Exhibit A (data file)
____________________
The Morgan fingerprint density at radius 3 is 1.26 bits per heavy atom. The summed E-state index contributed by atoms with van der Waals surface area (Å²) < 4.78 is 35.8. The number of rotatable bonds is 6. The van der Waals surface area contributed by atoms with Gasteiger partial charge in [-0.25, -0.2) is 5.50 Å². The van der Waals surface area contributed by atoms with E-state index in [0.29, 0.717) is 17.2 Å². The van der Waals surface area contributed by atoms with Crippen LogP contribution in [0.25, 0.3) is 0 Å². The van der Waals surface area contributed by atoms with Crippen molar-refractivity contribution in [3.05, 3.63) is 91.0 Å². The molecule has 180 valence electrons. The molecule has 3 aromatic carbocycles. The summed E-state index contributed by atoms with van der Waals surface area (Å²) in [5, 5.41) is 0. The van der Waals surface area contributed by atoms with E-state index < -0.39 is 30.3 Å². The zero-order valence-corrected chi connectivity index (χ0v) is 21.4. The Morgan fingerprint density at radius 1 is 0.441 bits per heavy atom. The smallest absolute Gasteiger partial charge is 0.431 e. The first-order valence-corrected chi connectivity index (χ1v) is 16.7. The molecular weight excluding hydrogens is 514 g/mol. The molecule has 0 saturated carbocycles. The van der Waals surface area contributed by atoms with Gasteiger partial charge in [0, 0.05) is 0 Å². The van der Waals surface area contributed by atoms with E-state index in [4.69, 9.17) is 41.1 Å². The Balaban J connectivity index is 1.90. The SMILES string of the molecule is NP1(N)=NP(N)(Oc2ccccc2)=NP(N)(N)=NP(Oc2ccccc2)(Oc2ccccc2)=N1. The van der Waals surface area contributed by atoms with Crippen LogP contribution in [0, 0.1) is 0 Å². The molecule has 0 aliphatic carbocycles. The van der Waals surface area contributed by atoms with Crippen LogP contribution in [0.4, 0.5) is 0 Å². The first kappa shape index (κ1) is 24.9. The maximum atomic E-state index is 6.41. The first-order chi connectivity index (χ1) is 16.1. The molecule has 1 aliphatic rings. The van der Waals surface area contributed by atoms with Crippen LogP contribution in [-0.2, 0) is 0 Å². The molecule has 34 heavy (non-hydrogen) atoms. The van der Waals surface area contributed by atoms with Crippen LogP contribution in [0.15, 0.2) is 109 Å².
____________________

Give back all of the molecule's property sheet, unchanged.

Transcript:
The Morgan fingerprint density at radius 3 is 1.26 bits per heavy atom. The summed E-state index contributed by atoms with van der Waals surface area (Å²) < 4.78 is 35.8. The number of rotatable bonds is 6. The van der Waals surface area contributed by atoms with Gasteiger partial charge in [-0.25, -0.2) is 5.50 Å². The van der Waals surface area contributed by atoms with E-state index in [0.29, 0.717) is 17.2 Å². The van der Waals surface area contributed by atoms with Crippen LogP contribution in [0.25, 0.3) is 0 Å². The van der Waals surface area contributed by atoms with Crippen molar-refractivity contribution in [3.05, 3.63) is 91.0 Å². The molecule has 180 valence electrons. The molecule has 3 aromatic carbocycles. The summed E-state index contributed by atoms with van der Waals surface area (Å²) in [5, 5.41) is 0. The van der Waals surface area contributed by atoms with E-state index < -0.39 is 30.3 Å². The zero-order valence-corrected chi connectivity index (χ0v) is 21.4. The Morgan fingerprint density at radius 1 is 0.441 bits per heavy atom. The smallest absolute Gasteiger partial charge is 0.431 e. The first-order valence-corrected chi connectivity index (χ1v) is 16.7. The molecular weight excluding hydrogens is 514 g/mol. The molecule has 0 saturated carbocycles. The van der Waals surface area contributed by atoms with Gasteiger partial charge in [0, 0.05) is 0 Å². The van der Waals surface area contributed by atoms with E-state index in [4.69, 9.17) is 41.1 Å². The Balaban J connectivity index is 1.90. The SMILES string of the molecule is NP1(N)=NP(N)(Oc2ccccc2)=NP(N)(N)=NP(Oc2ccccc2)(Oc2ccccc2)=N1. The van der Waals surface area contributed by atoms with Crippen LogP contribution in [0, 0.1) is 0 Å². The molecule has 0 aliphatic carbocycles. The van der Waals surface area contributed by atoms with Crippen LogP contribution in [0.4, 0.5) is 0 Å². The first kappa shape index (κ1) is 24.9. The maximum atomic E-state index is 6.41. The first-order chi connectivity index (χ1) is 16.1. The molecule has 1 aliphatic rings. The van der Waals surface area contributed by atoms with Crippen LogP contribution in [-0.2, 0) is 0 Å². The molecule has 34 heavy (non-hydrogen) atoms. The van der Waals surface area contributed by atoms with Crippen LogP contribution in [0.15, 0.2) is 109 Å².